adoptionNovember is National Adoption Month, which means it's as good a time as any to address some of the myths about adoption. As common as it is, there are a ridiculous amount of misconceptions out there, ranging form the well-meaning (you're rescuing some poor unwanted baby) to the outright bizarre.

Shannon LC Cate, who is a former coworker of mine at another group parenting blog and one of the smartest, most thoughtful writers you're ever going to meet, breaks down some of them in a BlogHer post this week. Check them out (comments are mine):

  • Birth mothers are all teens: Nope. Women place children for adoption for lots of reasons, and some already have children or are older and facing an unplanned pregnancy.
  • Open adoption is confusing to kids: Actually, if handled well it can be better for everybody in the "adoption triad". Kids don't lose their connection to their heritage and birth family, the birth mother doesn't have to wonder what kind of people are raising her baby or what kind of life they have, and the adoptive parents get another person who loves their child. Yes, it can be emotionally fraught sometimes, but what close human relationship isn't?
  • They hate girls in China: Do we seriously have to tell anyone about China's "one child" policy? That, coupled with a cultural expectation that wives become part of their husband's family and care for his parents in their old age, is why girls are more often placed for adoption. And you can adopt a boy from China ... my friend did.
  • Black babies are a trend among celebrities: Oh, there is much to be said about these celebrity adoptions from Africa, but "It's a trend" is not one of those things. 
  • Black children in the US, especially black boys, are least likely to be adopted.
  • Adoptive parents are saintly: Ha ha. No. People adopt because they want a child, not to "save" a baby. Every single adoptive parent I know would reject the halo ... they yell, get exasperated, and make mistakes just like all the rest of us.
  • Adopted kids are lucky: Again, no. Adoptive parents would generally call themselves lucky to have their children; their kids, on the other hand, had to suffer a lot of loss before landing in their loving home. And this makes it sound like these kids are such rejects they were incredibly fortunate to find someone to love them: not true.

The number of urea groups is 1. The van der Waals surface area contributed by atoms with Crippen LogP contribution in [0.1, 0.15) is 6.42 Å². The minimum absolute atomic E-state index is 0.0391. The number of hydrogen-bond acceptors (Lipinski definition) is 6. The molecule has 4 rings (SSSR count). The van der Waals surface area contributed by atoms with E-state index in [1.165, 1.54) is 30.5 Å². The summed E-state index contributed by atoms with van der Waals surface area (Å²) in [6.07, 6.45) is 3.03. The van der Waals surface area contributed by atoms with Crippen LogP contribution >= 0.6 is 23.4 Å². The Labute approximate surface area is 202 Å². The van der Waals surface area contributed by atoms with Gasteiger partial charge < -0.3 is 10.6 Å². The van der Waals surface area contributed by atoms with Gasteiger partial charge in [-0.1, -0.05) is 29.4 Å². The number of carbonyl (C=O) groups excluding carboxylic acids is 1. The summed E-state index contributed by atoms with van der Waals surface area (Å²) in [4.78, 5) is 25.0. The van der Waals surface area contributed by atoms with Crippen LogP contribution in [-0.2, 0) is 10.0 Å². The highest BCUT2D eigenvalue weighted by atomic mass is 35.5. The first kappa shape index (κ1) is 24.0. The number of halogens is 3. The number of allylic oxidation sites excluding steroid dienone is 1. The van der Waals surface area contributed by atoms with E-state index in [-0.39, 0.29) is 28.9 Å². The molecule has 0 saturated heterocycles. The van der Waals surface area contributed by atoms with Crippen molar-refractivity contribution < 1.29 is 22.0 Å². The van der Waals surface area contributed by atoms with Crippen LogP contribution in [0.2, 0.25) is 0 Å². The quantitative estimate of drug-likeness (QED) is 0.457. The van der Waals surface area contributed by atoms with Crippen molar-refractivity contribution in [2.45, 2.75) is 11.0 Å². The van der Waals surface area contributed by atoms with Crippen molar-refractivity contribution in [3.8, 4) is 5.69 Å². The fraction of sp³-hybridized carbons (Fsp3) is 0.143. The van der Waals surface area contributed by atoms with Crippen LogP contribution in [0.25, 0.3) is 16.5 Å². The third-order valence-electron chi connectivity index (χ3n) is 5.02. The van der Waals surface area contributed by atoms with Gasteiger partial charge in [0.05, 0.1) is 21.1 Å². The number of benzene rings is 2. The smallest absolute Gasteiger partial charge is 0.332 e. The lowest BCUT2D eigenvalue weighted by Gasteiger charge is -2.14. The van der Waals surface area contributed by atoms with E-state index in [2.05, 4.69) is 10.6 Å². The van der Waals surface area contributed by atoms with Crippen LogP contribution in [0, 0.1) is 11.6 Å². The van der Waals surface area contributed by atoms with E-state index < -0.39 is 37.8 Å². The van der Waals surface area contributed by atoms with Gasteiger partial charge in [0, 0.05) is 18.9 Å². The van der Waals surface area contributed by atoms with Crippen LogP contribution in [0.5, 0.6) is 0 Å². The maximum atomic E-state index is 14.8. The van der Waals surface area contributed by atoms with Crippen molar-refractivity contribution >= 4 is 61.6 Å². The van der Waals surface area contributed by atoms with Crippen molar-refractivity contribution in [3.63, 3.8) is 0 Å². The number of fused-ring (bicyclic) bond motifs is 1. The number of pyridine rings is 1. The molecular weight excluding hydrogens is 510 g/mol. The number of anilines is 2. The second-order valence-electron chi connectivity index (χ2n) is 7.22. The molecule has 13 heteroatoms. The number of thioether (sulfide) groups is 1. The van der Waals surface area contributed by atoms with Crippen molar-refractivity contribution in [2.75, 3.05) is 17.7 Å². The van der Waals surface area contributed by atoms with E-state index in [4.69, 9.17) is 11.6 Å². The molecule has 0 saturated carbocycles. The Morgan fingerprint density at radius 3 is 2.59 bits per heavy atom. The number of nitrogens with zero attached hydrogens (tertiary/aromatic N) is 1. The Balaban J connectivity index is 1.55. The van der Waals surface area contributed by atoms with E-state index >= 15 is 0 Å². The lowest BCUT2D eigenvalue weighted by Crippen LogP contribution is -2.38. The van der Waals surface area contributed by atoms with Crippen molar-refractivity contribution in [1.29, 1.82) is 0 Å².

• Adoption costs a lot of money and only rich people can afford it: Here's where I part ways with Shannon. Adoption is really, really expensive if you go the international route, and the wait for a domestic adoption can take months, even years.  Adopting a child out of the foster system costs very little, but at least in my state it takes forever to clear children for adoption and often the kids are much older.
  • The child could be given back to or taken back by biological family members: Shannon points out that in many of the most high-profile cases of this happening, the adoption was never finalized and the adoptive parents knew about the issues that caused it to be disrupted. However, in my state, there is case after case of judges letting even the most tenuous biological connection trump the family that loved and cared for this child for most of her life. Even if the ink hasn't dried on the adoption decree, I think that needs to change.
  • Birth mothers are saints (or birth mothers are horrible): They're women who faced a crisis pregnancy and dealt with it as best they could. Nothing more, nothing less.
  • Adoption is the opposite of abortion, and if one exists, we don't need the other: I wrestle with this one sometimes. I am pro-choice, but I struggled to get pregnant and had started the adoption process when I found out my daughter was on the way. I wish a lot more people opted for adoption; the picture would not be so bleak for so many would-be parents if that were true. But I have never dealt with a pregnancy that was anything but much-wanted and prayed for, so I don't get to judge that for anyone else.

If you want to see Shannon's take, and you should (as an adoptive mom herself, she knows a lot more about this than I do) check it out over at BlogHer. What it comes down to, though, fundamentally? Engage your brain before you open your mouth when you want to comment on someone's family.

 

Image via nationaladoptionmonth.blogspot.com